This is a First Person column by Caroline Fric, who lives in Toronto. For more information about CBC’s First Person stories, see the FAQ.
I have always loved road trips. It started in my childhood when every so often my dad would arrive home from work early on a Friday afternoon and holler up the stairs to my mom, “Pack up the car, Marsha! Let’s get out of town!”
My sister and I would be thrilled for the unexpected adventure, heading out from our home in Victoria to wherever was appealing — Washington state, the British Columbia Interior, the Rockies.
In the spring, I purchased a new electric Volkswagen ID.4, which has a range of more than 400 kilometres on a full charge, and thought this was the perfect opportunity for a road trip back to B.C. to move the rest of my belongings to Ontario.
From my home in Toronto, I decided on a 15,000-km route. I would more or less follow the historic Route 66 to California, staying in old motels with neon signs and taking in the Americana along the way. From Los Angeles, I would head up the coast to Vancouver Island, taking frequent stops to watch waves crash into picture-perfect rocky coves. Coming home, I would meander through B.C. before making my way back through Canada.
Once you own an EV, you are immediately preoccupied with understanding where your next charge will come from. Planning the route required research to ensure there were suitable chargers along the way.
All charging stations are not created equal and, because I intended to cover so much ground, I focused on the fastest ones. I didn’t want to spend more than an hour at each refuelling stop during the day; a slower charge was fine when I stopped for the night.
Despite my diligence, I realized almost immediately this trip would not go as I had hoped.
The fast charger in Newport, Mich. — my first planned charge after crossing the border — was not operational despite a review on the PlugShare mobile app saying it had worked days before. I had just enough charge to get to the next fast charger, 135 kilometres away.
Most new EV owners go through a period of “range anxiety,” or fear that their charge may not be sufficient to get to the next station. I found myself suffering from a new affliction — “charger anxiety.” Even when I was certain to arrive at my next charging station, I couldn’t be sure it would work.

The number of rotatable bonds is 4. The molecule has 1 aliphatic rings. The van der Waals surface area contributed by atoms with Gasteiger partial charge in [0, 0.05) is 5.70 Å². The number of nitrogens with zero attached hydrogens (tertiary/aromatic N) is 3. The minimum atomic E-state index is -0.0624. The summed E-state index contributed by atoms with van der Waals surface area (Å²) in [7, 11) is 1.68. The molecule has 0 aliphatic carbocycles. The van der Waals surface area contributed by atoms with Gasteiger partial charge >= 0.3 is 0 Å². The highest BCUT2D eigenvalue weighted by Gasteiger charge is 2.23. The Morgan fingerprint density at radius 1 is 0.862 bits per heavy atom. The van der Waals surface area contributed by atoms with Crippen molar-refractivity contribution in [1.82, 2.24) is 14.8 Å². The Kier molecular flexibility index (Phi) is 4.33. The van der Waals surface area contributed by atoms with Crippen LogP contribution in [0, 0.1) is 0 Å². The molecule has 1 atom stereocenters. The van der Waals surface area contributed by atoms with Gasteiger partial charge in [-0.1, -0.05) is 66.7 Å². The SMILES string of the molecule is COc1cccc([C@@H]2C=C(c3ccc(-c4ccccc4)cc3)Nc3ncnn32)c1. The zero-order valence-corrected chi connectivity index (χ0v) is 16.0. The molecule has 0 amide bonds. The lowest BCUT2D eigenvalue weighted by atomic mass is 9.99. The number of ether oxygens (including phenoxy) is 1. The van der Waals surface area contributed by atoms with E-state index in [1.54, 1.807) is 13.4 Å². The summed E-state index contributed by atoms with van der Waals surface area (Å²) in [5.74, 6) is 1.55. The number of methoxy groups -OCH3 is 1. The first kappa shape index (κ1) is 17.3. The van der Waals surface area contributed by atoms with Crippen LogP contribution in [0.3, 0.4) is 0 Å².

Once I got into the mountains of Arizona, the scenery became more spectacular, the charging stations more widely available and I felt empowered to explore further off the beaten path. During my travels through Nevada, California and north to B.C., I could finally relax and enjoy the trip.
Fretting about fuel
On the trip home, that sense of freedom vanished as the Rocky Mountains faded into rolling grasslands and chargers became few and far between.
Covering longer distances meant I was often dependent on a single, small-town charger being operational. If it wasn’t, I could spend hours — even an entire day — charging at whatever three-pronged outlet I could find.
On occasion that meant cutting the day short and spending the afternoon and night at a campground with electric service. These delays became a relaxing break — and a chance to meet new people and see places like western Oklahoma and Terrace Bay, Ont., where I hadn’t planned to stop.
Other times, it meant wandering the cultural void of busy roadways near car dealerships, searching for moderate-speed chargers and feeling envious of motorists going about their business with no concern for how they will refuel.
Being self-employed and able to work remotely meant I didn’t have a strict schedule for my trip, but it made me think that most people can’t afford to add a day to their journey just to refuel.
With daily reminders that public charging stations often fail, I was reluctant to venture away from my planned route. I had hoped my return trip could stop at national and provincial parks well off the Trans-Canada, but I didn’t have the nerve to risk it. So I stuck to the major cities with multiple options — and crossed my fingers in between.
Besides, the delays caused by out-of-service chargers were going to eat away all of my extra travel days.
I love my EV — the driving experience is so much fun and the features are great — and I am happy to do the work to plan my trips. But it has also fundamentally changed my perception of car ownership.
I used to relish the freedom to pick up, grab some gear and head wherever my heart desired. Now, I feel like the car is in charge and I can only go where charging stations allow it. Taking a road trip now is a research project before any bags are packed, and then many prayers along the way.
For my next great adventure, I will strongly consider catching a fossil-fuelled ride with a friend.
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